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colinisinhere

sound?

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For my game i am currently using the function PlaySound(); to play my sound, but i noticed with that function it can only play one sound at a time... how can i make it play about 20 sounds at a time?

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Playing more than one sound at a time involves mixing buffers. Each sound has it''s own individual buffer of sound data, while the sound system itself plays sound from a buffer. By mixing different sample buffers into the stream, you can combine sound from different sources (sound effects, looping music track, etc) into a single stream for output to the sound device.

Without knowing what API you are using (PlaySound() isn''t really descriptive) it is impossible to be more specific than that.

APIs such as OpenAL make creation, manipulation and mixing of sound samples fairly easy. OpenAL also makes it easy to implement 3D sound as well, by using Listeners.


Josh
vertexnormal AT linuxmail DOT org


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You could use DirectSound or DirectMusic.

-UltimaX-

"You wished for a white christmas... Now go shovel your wishes!"

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<< For my game i am currently using the function PlaySound() >>

I had the same problem, so I learned DirectSound. Wrote a short demo with straight C interface. You have to load each sound in buffers beforehand. Simplest DirectSound here

DirectSoundDemo.cpp EXE

This uses dsutil.cpp and dsutil.h

The new problem you'll have is being able to play the same WAV simultaneously. For example, an explosion sound that plays for 3 seconds, but 1 second in you need to play the same WAV again. You'll only hear the first one until it finishes.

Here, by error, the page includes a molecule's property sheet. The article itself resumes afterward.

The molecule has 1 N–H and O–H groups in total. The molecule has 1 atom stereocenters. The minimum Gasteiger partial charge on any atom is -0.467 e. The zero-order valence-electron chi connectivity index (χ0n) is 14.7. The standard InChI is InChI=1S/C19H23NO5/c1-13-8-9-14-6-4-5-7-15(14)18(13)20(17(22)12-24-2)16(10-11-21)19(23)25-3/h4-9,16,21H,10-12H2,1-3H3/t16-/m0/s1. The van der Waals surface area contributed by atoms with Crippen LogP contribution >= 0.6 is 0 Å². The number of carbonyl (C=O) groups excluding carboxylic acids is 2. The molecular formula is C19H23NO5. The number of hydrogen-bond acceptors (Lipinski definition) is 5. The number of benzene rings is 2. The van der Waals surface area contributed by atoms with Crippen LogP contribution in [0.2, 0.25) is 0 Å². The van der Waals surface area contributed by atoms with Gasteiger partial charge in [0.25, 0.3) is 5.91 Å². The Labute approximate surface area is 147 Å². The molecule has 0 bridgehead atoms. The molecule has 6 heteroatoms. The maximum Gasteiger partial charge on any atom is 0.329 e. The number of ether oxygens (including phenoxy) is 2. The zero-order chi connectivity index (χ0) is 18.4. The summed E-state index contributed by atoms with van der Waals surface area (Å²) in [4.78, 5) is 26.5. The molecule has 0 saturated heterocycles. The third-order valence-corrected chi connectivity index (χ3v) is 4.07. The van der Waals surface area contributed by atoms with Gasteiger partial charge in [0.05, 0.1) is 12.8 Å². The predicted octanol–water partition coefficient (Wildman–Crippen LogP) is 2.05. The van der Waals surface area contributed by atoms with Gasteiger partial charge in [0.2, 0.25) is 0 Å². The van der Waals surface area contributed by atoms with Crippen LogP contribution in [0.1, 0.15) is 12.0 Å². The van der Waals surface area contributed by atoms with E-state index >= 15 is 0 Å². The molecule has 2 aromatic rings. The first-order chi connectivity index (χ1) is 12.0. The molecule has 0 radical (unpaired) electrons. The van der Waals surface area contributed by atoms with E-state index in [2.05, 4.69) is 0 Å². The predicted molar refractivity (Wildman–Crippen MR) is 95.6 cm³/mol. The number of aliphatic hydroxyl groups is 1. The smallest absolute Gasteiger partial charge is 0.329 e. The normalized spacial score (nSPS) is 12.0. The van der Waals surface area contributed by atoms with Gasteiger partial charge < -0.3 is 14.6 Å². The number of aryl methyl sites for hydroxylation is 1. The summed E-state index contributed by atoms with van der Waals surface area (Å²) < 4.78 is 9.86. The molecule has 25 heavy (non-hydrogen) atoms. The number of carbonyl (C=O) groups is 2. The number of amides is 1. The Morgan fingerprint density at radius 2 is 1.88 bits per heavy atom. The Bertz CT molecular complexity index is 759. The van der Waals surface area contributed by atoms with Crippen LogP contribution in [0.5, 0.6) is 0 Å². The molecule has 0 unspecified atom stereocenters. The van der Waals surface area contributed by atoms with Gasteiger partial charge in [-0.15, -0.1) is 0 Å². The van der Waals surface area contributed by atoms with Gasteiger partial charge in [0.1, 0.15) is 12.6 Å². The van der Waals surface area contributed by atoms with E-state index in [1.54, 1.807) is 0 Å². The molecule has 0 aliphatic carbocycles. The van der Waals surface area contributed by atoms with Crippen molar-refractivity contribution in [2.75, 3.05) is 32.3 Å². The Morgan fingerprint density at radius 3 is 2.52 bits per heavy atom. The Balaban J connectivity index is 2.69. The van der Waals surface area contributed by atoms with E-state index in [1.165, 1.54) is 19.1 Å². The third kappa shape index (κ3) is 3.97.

I'm guessing you can load a couple of the same WAV in different buffers, and use an array to check if one is playing, then play the next one in array that is not playing, etc. That way you can mix even the same sound simultaneously. With Win PlaySound you're stuck since there is no mixing.

Phil P

[edited by - PhilVaz on September 23, 2003 12:25:17 AM]

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That only happens in DirectSound if you play it in a primary buffer. To play multiple instances of a single sound, play it in a secondary buffer.

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<< To play multiple instances of a single sound, play it in a secondary buffer. >>

Are you sure? If I understand how DirectSound works from the documentation, I thought all sounds play (i.e. get mixed) in the primary buffer. The secondary is only for storage of the sound (in my case WAV files). They don't play (i.e. get mixed) in the secondary buffer, only the primary (on the sound card).

I am playing my WAVs from secondary buffers, but if the same sound is played you only hear the first one. For example, my asteroids clone uses DirectSound, if two large rocks (or two medium, or two small) are hit in quick succession, you only hear the first sound, even though I'm playing 2 sounds.